Along with Mark Weston (past-president of the Douglas County Libraries' Board of Trustees), and Eloise May (director of the Arapahoe Library District), I have just returned from the biannual (every other year, not twice a year) conference of the Public Library Association.
The three of us presented there. The conference, held in Seattle, drew over 5,000 attendees. Our session pulled in almost 400 of them, about evenly divided into trustees, directors, and other staff. Our topic was "board self-assessment."
There are a handful of life lessons that I seem to need to learn over and over again.
One of them is that I am most fully alive when I'm learning something new. I just signed up for a small part in Castle Rock Player's "Joseph and the Amazing Technicolor Dream Coat." I'm the oldest guy in the cast, and have been struggling to learn about 100 dance moves for the show stopping "megamix" number.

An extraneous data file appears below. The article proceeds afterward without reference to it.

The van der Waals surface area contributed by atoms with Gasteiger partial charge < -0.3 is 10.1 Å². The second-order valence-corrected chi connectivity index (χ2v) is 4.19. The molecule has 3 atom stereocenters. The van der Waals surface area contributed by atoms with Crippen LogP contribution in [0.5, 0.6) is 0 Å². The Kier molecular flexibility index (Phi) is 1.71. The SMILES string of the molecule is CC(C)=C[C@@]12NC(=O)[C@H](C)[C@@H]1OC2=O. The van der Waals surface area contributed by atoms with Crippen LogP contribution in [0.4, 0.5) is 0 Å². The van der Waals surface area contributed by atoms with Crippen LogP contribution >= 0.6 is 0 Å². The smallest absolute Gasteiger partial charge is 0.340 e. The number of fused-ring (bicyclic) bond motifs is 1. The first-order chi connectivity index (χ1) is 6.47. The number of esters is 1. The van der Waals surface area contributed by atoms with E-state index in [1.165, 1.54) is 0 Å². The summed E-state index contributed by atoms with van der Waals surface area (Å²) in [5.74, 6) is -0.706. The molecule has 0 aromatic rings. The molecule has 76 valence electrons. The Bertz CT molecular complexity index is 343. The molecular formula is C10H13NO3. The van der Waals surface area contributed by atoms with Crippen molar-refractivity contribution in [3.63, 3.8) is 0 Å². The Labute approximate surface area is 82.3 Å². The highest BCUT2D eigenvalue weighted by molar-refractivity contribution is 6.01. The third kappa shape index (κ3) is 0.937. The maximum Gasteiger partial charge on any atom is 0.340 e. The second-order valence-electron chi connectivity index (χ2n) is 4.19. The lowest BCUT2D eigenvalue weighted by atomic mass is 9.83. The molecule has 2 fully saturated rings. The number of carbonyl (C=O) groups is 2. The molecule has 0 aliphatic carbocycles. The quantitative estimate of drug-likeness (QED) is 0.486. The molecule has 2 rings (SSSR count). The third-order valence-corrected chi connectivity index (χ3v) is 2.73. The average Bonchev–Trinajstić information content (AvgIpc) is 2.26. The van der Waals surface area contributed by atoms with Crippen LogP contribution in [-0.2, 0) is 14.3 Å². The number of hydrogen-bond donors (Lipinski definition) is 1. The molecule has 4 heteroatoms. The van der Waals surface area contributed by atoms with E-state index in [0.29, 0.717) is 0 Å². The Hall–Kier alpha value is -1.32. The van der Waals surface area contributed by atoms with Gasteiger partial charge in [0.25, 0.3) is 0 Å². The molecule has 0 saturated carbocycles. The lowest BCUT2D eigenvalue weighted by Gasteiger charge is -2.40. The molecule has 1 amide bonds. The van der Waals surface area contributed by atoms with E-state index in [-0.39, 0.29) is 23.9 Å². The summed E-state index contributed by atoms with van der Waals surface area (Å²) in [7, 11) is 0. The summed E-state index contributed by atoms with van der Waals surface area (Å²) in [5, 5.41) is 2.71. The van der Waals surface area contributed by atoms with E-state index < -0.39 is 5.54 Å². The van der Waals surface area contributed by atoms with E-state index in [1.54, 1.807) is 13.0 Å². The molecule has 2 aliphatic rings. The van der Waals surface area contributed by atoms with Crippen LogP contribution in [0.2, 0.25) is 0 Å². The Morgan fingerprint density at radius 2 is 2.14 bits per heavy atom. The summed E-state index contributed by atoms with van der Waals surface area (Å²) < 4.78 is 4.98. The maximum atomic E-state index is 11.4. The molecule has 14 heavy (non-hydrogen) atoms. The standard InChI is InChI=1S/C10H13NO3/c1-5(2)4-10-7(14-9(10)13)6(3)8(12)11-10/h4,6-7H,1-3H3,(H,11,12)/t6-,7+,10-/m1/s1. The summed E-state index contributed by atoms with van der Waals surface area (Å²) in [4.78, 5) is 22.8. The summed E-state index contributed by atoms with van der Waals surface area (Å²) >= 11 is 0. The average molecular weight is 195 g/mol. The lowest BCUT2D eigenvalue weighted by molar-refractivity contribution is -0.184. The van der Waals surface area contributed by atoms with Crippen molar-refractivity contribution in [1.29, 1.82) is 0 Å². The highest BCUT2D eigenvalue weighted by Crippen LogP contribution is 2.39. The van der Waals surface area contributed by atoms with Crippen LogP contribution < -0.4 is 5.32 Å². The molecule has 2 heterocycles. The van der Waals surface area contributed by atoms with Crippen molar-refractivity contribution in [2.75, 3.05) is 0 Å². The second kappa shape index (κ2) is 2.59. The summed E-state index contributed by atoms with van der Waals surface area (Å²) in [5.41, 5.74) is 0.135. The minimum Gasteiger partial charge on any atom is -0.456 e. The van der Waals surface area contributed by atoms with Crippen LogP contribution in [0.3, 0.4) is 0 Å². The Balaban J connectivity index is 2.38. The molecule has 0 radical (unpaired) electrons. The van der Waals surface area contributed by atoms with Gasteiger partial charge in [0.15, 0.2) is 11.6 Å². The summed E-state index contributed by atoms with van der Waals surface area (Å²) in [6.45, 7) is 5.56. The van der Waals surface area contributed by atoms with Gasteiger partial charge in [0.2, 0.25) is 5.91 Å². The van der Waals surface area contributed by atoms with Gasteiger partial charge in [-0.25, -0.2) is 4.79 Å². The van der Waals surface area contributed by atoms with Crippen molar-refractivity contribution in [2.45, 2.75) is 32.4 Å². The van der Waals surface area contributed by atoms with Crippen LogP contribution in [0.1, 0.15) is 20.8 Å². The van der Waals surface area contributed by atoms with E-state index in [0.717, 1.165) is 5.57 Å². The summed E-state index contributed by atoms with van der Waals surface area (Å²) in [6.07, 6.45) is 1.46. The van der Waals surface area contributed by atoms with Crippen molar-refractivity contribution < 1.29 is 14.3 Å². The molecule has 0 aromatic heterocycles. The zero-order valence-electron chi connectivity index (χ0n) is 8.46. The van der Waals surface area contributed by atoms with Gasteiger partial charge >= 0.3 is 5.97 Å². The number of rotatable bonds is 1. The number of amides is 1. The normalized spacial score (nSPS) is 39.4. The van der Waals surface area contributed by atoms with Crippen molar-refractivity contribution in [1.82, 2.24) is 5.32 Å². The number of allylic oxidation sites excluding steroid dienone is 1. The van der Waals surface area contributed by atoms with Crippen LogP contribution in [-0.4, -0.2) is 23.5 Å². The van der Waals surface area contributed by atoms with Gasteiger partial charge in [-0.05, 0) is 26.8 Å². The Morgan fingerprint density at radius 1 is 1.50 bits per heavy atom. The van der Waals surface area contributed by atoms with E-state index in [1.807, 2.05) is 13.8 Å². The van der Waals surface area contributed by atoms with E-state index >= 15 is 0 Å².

My family moved to Douglas County 13 years ago. Our daughter, Maddy, was a little over three years old at the time.
We lived kind of far out in the country, and had only one car, which I drove to work every day. My wife, Suzanne, says as she watched me drive off down the hill she would think, "I am Rapunzel."
Perhaps in part because of her early exposure to country quiet, Maddy has always had a rich interior life. She's a watcher: deep and observant.
Recently, I spent a Saturday selling tickets for the Rotary Clubs of Castle Rock 7th Annual Ducky Derby and Street Fest. The money raised through this family-oriented event is split between the Castle Rock Senior Center, and the Women's Crisis Center.
I was outside the local Safeway grocery store, which generously allowed us the opportunity to appeal to their foot traffic. (King Soopers has also provided this opportunity.) And in about two hours, I sold fifty tickets.